Climate forcings on vegetation of the southeastern Yucatán Peninsula (Mexico) during the middle to late Holocene
Periodo de realización: 1900/01/01 al 2018/06/01
Tipo: Artículo científico
Lugar(es) de estudio: Chetumal, Q.R., México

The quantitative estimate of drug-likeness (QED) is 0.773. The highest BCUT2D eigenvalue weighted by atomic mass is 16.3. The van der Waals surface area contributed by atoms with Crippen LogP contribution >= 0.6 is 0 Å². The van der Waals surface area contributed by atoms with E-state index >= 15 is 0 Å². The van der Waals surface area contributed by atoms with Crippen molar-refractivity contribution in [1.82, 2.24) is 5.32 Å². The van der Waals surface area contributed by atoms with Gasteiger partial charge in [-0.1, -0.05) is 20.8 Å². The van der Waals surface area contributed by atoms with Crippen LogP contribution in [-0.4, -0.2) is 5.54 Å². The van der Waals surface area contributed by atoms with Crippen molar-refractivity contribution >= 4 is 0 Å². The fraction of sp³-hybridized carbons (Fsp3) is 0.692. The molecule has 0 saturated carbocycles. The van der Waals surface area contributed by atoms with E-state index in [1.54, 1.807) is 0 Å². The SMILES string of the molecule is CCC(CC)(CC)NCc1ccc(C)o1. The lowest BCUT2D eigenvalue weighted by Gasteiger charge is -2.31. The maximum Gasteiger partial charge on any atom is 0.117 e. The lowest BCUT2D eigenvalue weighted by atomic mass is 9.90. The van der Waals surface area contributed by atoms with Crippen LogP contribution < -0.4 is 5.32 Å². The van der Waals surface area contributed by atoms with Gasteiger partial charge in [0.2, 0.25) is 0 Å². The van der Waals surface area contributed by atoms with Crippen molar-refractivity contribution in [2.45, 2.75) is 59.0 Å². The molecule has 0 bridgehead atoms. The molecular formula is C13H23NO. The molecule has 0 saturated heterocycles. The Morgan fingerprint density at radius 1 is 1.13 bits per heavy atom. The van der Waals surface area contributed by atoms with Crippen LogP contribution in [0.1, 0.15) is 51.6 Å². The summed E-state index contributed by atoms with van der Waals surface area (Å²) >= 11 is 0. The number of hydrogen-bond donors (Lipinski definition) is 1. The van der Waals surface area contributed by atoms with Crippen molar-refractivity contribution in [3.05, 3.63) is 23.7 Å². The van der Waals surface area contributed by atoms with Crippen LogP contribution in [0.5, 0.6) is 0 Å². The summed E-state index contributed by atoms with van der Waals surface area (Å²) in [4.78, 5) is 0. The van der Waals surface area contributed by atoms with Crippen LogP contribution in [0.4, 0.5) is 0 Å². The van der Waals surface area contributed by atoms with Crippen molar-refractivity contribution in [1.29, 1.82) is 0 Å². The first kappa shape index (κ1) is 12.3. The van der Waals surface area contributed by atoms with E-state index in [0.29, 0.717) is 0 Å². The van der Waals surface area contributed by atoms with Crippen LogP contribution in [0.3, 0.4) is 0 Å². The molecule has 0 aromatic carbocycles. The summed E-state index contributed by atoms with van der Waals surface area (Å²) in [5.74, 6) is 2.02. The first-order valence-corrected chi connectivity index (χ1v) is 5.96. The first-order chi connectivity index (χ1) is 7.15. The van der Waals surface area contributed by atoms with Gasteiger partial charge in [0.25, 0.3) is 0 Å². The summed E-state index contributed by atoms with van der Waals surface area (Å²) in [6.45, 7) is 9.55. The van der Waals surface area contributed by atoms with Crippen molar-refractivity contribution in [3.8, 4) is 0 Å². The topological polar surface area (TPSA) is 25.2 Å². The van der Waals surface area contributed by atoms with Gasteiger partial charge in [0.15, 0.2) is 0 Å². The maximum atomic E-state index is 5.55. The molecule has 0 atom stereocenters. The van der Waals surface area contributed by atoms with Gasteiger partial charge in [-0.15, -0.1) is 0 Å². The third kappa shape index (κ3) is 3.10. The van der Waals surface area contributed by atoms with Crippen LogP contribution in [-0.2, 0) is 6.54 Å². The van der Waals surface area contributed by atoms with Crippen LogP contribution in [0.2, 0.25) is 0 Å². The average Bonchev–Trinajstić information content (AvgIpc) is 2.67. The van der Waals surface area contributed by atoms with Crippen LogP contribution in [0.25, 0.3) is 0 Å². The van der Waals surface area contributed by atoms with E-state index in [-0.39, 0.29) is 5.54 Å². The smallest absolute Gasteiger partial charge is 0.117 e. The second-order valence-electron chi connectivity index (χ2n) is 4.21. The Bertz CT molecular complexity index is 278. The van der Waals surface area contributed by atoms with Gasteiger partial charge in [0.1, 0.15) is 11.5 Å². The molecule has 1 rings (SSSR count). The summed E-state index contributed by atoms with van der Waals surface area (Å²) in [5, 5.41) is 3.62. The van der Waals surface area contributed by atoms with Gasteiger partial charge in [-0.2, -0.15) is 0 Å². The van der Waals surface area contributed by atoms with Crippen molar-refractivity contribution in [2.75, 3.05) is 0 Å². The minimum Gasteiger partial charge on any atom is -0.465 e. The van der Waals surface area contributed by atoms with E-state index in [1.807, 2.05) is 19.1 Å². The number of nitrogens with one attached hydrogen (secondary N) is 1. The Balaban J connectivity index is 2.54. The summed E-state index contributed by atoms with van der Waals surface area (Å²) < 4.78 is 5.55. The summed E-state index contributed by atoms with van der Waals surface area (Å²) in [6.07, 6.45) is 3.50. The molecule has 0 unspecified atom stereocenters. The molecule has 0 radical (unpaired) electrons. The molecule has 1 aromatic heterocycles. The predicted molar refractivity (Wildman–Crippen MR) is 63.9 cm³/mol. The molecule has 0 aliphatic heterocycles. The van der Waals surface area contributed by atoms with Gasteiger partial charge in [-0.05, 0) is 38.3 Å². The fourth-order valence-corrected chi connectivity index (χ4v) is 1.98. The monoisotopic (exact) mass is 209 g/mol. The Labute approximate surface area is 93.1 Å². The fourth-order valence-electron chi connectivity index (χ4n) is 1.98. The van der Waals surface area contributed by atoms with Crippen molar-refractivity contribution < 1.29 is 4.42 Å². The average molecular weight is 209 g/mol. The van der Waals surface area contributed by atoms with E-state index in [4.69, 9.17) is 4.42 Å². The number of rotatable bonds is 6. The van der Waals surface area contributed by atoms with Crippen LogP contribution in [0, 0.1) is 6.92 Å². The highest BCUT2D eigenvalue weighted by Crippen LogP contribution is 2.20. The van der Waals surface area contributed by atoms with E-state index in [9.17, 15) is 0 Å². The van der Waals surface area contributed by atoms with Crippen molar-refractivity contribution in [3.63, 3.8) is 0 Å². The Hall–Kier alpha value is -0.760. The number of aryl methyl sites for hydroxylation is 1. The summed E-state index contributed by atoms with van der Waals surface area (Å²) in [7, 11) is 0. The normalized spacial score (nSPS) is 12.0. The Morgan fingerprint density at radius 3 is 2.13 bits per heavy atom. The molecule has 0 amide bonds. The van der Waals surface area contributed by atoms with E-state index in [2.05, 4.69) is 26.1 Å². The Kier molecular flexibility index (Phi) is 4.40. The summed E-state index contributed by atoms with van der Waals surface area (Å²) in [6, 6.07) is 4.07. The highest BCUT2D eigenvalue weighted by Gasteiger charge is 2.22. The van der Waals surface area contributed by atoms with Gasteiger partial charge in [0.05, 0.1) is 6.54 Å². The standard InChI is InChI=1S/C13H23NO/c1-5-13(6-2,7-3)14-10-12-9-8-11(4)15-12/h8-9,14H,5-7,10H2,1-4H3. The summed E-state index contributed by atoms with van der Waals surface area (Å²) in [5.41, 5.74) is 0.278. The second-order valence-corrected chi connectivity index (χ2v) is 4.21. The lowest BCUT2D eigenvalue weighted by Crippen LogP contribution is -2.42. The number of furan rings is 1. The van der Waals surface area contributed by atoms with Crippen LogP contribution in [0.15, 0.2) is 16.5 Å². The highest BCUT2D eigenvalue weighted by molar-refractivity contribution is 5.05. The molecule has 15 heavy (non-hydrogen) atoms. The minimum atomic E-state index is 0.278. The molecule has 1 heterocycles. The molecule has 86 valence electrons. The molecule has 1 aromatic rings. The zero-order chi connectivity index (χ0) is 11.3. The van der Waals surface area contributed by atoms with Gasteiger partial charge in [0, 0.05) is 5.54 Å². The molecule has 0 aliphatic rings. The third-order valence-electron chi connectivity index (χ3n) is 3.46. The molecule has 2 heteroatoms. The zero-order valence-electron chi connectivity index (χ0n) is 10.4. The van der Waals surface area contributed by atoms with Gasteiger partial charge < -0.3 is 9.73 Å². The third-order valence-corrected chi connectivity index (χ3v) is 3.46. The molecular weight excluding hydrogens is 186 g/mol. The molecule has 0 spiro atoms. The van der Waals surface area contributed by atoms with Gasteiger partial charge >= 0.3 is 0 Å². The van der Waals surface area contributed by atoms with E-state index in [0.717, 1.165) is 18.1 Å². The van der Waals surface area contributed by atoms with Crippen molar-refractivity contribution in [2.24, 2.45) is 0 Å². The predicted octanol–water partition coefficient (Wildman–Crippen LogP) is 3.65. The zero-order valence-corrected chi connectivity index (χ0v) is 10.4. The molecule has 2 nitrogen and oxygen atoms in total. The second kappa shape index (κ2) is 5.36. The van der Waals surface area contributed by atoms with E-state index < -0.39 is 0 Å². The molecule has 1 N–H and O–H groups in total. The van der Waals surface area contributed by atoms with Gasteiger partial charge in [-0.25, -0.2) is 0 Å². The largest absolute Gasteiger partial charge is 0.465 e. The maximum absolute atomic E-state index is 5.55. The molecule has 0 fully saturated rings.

Resumen: "Climate and vegetation history from the Yucatán Peninsula, southeastern Mexico, are inferred from a mangrove sediment core deposited between the middle and late Holocene (~5600–1700?cal?yr?B.P.) in the Rio Hondo Delta. Fossil pollen and concentrations of Ca and Fe and Ca/Fe ratio in sediments are used to record changes in vegetation and climate. Palaeoecological and palaeoclimatic interpretations obtained from pollen abundances and associations and Fe/Ca ratio coincide with dynamics of major global forcings of climate change like ITCZ, ENSO and global cooling. Mesic conditions enabled tropical forest expansion during the middle Holocene (~5600–3650?cal?yr?B.P.), although there were periodic dry episodes at ~5200?cal?yr?B.P. and at ~4300?cal?yr?B.P. that caused disturbance and enabled herbaceous vegetation to expand. Changes in sedimentation and a gradual change from semi-evergreen to dry tropical forest occurred at ~3650?cal?yr?B.P., with increasing ENSO activity and southward migration of the ITCZ during transition of the middle to late Holocene. The driest period and lowest forest cover occurred between ~2600 and 2000?cal?yr?B.P. Data show that over the last two millennia, influence of the ENSO on southeastern Mexico is stronger compared to other proxy-records of climate variability from the Caribbean region."